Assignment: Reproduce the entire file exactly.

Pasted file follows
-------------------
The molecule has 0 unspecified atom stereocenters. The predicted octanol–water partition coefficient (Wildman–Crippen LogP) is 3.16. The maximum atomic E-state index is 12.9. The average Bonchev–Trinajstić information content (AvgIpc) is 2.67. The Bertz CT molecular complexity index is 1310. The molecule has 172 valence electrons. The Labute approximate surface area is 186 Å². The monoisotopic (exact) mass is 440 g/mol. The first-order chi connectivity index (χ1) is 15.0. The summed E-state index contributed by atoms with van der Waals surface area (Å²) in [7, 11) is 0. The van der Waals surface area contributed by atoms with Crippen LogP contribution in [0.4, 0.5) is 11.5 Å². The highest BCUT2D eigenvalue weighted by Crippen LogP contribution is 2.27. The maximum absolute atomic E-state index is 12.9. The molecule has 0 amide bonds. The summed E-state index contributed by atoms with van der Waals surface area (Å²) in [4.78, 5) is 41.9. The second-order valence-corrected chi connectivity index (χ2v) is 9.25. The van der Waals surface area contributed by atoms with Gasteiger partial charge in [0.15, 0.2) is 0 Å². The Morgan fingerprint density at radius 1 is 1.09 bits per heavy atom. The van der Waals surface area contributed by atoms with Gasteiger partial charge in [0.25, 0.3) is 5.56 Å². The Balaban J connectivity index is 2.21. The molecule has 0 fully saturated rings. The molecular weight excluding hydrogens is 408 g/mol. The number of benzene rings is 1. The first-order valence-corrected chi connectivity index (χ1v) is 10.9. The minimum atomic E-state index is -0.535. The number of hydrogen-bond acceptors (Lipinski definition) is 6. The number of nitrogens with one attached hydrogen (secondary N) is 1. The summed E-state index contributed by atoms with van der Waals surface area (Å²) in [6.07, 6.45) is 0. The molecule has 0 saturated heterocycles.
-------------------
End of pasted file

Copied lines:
The molecule has 0 unspecified atom stereocenters. The predicted octanol–water partition coefficient (Wildman–Crippen LogP) is 3.16. The maximum atomic E-state index is 12.9. The average Bonchev–Trinajstić information content (AvgIpc) is 2.67. The Bertz CT molecular complexity index is 1310. The molecule has 172 valence electrons. The Labute approximate surface area is 186 Å². The monoisotopic (exact) mass is 440 g/mol. The first-order chi connectivity index (χ1) is 15.0. The summed E-state index contributed by atoms with van der Waals surface area (Å²) in [7, 11) is 0. The van der Waals surface area contributed by atoms with Crippen LogP contribution in [0.4, 0.5) is 11.5 Å². The highest BCUT2D eigenvalue weighted by Crippen LogP contribution is 2.27. The maximum absolute atomic E-state index is 12.9. The molecule has 0 amide bonds. The summed E-state index contributed by atoms with van der Waals surface area (Å²) in [4.78, 5) is 41.9. The second-order valence-corrected chi connectivity index (χ2v) is 9.25. The van der Waals surface area contributed by atoms with Gasteiger partial charge in [0.15, 0.2) is 0 Å². The Morgan fingerprint density at radius 1 is 1.09 bits per heavy atom. The van der Waals surface area contributed by atoms with Gasteiger partial charge in [0.25, 0.3) is 5.56 Å². The Balaban J connectivity index is 2.21. The molecule has 0 fully saturated rings. The molecular weight excluding hydrogens is 408 g/mol. The number of benzene rings is 1. The first-order valence-corrected chi connectivity index (χ1v) is 10.9. The minimum atomic E-state index is -0.535. The number of hydrogen-bond acceptors (Lipinski definition) is 6. The number of nitrogens with one attached hydrogen (secondary N) is 1. The summed E-state index contributed by atoms with van der Waals surface area (Å²) in [6.07, 6.45) is 0. The molecule has 0 saturated heterocycles.